Margin in practice
If you know:
- The account balance: 3,000.00 usd
- The maximum leverage that the broker gives you: 400:1
You can discover:
– The maximum lot size that you can use:
$ 3,000.00 of capital on the account x 400 of maximum leverage allowed by the broker
3000 X 400 = $ 1,200,000
$ 1.2 million of capital / $ 100,000 of capital that corresponds to 1 lot = 12 lots
So, under these conditions, with an account of $ 3,000, you can open transactions for a total maximum lot size of 12 lots.
– The percentage of margin that is required by the broker for each transaction will be:
$ 3,000.00 of capital on the account / $ 1,200,000 maximum equivalent on the market
(3,000 / 1,200,000) x 100 = 0.25%
Another example of the calculation. If you know:
- The account balance: $ 3,000.00
- The percentage of margin required by the broker for each transaction: 0.25%
You can discover:
– The margin of capital that the broker will immobilize for each transaction:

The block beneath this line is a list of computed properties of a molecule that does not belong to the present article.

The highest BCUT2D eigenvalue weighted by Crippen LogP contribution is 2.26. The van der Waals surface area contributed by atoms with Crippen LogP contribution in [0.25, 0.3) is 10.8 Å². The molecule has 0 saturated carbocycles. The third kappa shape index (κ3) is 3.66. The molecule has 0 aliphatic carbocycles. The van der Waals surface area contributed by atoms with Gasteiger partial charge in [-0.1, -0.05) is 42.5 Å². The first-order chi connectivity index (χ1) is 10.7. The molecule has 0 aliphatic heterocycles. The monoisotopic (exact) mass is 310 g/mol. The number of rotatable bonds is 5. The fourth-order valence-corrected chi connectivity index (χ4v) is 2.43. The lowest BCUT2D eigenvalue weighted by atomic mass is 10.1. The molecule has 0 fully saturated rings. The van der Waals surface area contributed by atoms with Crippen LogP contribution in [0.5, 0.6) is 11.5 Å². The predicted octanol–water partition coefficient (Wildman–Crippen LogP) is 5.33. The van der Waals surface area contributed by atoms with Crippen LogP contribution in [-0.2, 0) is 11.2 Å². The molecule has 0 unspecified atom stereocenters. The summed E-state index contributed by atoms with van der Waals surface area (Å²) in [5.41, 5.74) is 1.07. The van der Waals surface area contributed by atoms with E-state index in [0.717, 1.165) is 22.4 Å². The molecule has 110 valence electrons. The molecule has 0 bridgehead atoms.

for example, for a transaction of one minilot, that is equivalent on the market to
$ 10,000.00 x 0.25% (percentage of margin required by the broker)
10,000 * 0.25 = 25
$ 25 is the amount of capital that the broker will block on the account in the event of input of an order of 0.1 lot ($ 10,000 equivalent) on the market.
– Using the sample data of the previous calculation, you can find also the maximum leverage allowed by the broker for the account:
$ 10,000.00 of equivalent on the market for a position of one minilot (0.1 lots) / $ 25 of margin required by the broker in the form of capital
10,000 / 25 = 400
That is, a leverage of 400:1. A leverage of 400 times the capital held on the account, for the single transaction.
So hypothetically having $ 500 on the account you can operate up to a maximum of $ 200,000, or 2 lots.
– The maximum lot size allowed by the broker for the capital in your account
$ 3,000.00 on capital on the account x 400 that is the maximum amount of leverage granted by the broker
3,000 x 400 = 1,200,000
That is 12 LOTS
If your broker will require a margin of 2%, you will have a 50:1 leverage. And here is the other most popular types of levers offered by most brokers:
|Required Margin||Maximum Leverage|